Capital Update tracks the movement of legislation, the introduction of notable bills, and routine regulatory announcements.
The Senate Labor and Human Resources Committee held a hearing last week on the nomination of Lamar Alexander to be Secretary of Education. The former Tennessee Governor testified that one of his first moves as Secretary of Education would be to rescind a controversial policy statement that declared most scholarships reserved for members of minority groups illegal and then to review the issue. He was the only witness to appear before the panel. (See page 25.)
The House Subcommittee on Civil and Constitutional Rights held a hearing last week on the Civil Rights Act of 1991; John R. Dunne, assistant attorney general for civil rights, testified.
Representative Silvio O. Conte, Republican of Massachusetts, last week introduced a bill that would establish a commission to monitor higher education and provide grants to states to create innovative higher-education programs.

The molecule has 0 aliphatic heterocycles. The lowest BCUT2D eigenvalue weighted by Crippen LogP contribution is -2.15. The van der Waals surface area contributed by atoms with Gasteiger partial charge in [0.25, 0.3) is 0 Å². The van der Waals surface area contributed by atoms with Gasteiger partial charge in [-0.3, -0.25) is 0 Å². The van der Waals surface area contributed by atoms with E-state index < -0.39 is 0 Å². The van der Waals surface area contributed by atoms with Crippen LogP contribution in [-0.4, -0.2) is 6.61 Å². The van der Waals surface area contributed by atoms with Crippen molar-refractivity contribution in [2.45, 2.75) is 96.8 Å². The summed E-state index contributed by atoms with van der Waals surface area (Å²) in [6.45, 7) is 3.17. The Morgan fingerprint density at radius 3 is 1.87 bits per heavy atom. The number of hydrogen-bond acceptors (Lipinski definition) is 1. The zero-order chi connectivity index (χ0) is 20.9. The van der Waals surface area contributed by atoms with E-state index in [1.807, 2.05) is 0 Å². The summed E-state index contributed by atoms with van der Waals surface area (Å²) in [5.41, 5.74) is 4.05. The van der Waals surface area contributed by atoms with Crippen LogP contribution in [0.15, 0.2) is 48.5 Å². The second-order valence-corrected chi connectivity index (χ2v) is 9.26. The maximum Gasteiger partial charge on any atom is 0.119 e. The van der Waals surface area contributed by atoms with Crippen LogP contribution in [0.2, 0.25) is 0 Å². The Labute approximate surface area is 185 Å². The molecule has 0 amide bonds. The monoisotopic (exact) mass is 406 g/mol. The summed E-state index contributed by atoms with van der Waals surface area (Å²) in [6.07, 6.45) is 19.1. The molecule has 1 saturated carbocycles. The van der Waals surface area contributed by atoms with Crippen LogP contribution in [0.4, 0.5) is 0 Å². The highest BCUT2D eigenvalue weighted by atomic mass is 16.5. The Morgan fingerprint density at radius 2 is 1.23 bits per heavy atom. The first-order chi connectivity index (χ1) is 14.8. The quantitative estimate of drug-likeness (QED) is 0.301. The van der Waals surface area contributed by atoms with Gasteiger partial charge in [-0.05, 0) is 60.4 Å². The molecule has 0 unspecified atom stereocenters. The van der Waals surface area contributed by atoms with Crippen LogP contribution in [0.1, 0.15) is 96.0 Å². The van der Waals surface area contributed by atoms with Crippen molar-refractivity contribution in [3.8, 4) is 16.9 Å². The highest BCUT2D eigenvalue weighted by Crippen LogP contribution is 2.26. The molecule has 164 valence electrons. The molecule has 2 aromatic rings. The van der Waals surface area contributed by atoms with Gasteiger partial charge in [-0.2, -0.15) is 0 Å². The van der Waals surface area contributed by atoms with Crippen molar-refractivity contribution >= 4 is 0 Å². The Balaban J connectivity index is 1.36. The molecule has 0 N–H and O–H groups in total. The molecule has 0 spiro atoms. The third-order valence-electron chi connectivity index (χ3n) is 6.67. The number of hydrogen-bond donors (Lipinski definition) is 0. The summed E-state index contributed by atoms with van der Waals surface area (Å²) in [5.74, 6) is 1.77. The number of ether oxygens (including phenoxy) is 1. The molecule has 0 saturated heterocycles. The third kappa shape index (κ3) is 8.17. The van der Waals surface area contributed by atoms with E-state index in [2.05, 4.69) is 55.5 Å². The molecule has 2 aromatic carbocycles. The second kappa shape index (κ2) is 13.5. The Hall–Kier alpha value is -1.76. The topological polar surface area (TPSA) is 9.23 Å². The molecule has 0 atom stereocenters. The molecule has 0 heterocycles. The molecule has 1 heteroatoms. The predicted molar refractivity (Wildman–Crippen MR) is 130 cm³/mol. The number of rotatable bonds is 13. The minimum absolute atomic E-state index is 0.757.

The Senate last week unanimously confirmed Lynn Martin as the Bush Administration's new Secretary of Labor. Ms. Martin succeeds Elizabeth Dole, who resigned last fall to head the American Red Cross.
Representative George Miller, Democrat of California, last week introduced a bill that would amend the Student Loan Default Initiative Act to require the Education Department to accept state-approved methods of determining a student's ability-to-benefit from postsecondary study.
Senator Claiborne Pell, Democrat of Rhode Island, last week introduced the "national teacher act," which includes loan forgiveness for teachers, teacher-enhancement programs, and demonstration projects designed to study and improve teaching methods.